Department of Astronomy

Courses

Faculty Office Hours

Faculty

Graduate Students

Weekly Seminars

Colloquia

Peridier Library

Public Outreach

Graduate Program

Prospective Graduate Student Information

Current Graduate Students

Graduate Awards

Undergraduate Program

Degree & Course Information

Awards, Scholarships & Financial Aid

Research & Career Opportunities

College of Natural Sciences

Registrar

University Course Schedule

Contact Us

very large array

Very Large Array (NRAO/AUI)

Unique Nos. 63985, 63990, 63995, 6400, 64005, 64010, 64105, 64020, 64025, 64030, 64035, 64040

Professor

John Scalo

RLM 15.204 · (512) 471-6446 (office), 478-2748 (home) · email

Courses - Spring '10  |  Course Website

<  1  2  3  4  5  >

UGS 303-Course Description

Signature Course: The “Signature Course” is a fairly new requirement at UT, and this is my first attempt to teach one of them. To paraphrase the description given by the University: Signature courses are restricted to first-year students, and consist of a large-group lecture and a smaller discussion class, focusing on a contemporary issue. These courses are designed to introduce undergraduates to scholarly analysis from an interdisciplinary perspective, and include an introduction to University resources, such as research facilities, museums, and attendance at University lectures or performances as assigned.
Topics: The course covers a wide range of topics, drawing on astronomy, physics, chemistry, biology, cognitive science, and more. The table of contents of the text gives a good idea of the subjects covered in the class. A more detailed summary is given below. Brief description (please read in detail, later)
Whether or not we are alone in the universe is a question that has a long speculative history, but has more recently become a scientific field of research, the subject of this course. We want to know whether our world, and the life it supports, is a fluke, or whether our Galaxy could be teeming with planets inhabited by complex organisms, and what sort of scientific approach can even address such questions.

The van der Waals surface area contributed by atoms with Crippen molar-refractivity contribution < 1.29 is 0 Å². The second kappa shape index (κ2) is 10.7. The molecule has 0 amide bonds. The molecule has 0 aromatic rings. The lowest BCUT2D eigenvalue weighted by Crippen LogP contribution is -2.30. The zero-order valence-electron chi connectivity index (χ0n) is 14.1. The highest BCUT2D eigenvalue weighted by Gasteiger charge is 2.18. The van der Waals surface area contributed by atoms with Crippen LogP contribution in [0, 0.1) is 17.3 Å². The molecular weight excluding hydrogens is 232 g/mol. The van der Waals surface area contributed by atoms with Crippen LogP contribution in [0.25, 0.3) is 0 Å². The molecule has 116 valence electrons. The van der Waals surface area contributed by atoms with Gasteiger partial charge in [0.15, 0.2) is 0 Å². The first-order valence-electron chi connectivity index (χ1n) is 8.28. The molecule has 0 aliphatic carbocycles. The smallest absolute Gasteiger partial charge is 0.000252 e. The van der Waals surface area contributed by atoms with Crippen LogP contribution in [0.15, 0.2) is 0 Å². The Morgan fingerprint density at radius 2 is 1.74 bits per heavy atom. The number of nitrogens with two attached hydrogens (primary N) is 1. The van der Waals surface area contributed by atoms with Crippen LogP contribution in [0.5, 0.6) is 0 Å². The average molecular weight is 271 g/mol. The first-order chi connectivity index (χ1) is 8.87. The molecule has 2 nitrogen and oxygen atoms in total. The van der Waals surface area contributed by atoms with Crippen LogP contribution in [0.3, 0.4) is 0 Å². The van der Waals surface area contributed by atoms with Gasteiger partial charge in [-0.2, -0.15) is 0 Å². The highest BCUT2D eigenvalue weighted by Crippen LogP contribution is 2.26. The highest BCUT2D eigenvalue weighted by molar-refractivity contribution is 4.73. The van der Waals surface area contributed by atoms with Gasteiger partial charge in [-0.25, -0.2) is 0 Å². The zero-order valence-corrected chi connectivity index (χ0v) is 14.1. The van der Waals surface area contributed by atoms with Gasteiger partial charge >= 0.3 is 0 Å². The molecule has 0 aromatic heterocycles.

We will discuss possibilities for Earth-like worlds, the living state, complex organisms, forms of intelligence in our Galaxy, as well as the potential for communication with extraterrestrial civilizations. Those five possibilities form the topics of the five major sections of this course.

We also discuss current research projects aimed at detecting extraterrestrial worlds and their potential inhabitants using biosignatures, intentional signals, and, perhaps someday, direct visitation of other star systems—in other words star travel. These topics sound like a lot of fun, but don't let that fool you. In order to take a serious approach to the subject at hand, we need to avoid opinions, speculations, or preconceptions, but do need elements from many fields of research. The course tries to communicate, and examine, an interdisciplinary scientific worldview that combines elements of astronomy, physics, chemistry, biology, cognition, and more, and asks whether such a view can explain or predict the complexity of phenomena, using the living state ("life"), and the cognitive state (“intelligence”) as the primary targets. We basically are trying to find if there is a reasonable approach to give us some indication whether these features of our planet are likely to be features of planets orbiting other stars.

The current inability of any worldview to provide concrete, or even partial, answers to most of our questions provides a useful basis for questioning whether we should expect advanced extraterrestrial civilizations, if they exist, to be anything like us. It also allows us to question whether assertions of knowledge in other fields, or in other courses, or anywhere, have any solid basis.

Current issues that are addressed include: Ongoing attempts to create synthetic life and its implications; the imminent discovery of an Earth-like planet (perhaps during this semester!); planetary change, with a focus on rapid climate evolution; the nature and varieties of intelligence; whether there exist real motivations for preservation of diversity of genomes, languages, cultures; the mysterious nature of our existence in a seemingly random world; the limits to predictability of anything; and the stability and collapse of technological societies.

Such a wild variety of topics requires some discipline to avoid simple opinions or speculations, a willingness to try out new ideas, and the development of an interdisciplinary perspective on knowledge, what might be called a flexible mind. I hope it will also be fun.

<  1  2  3  4  5  >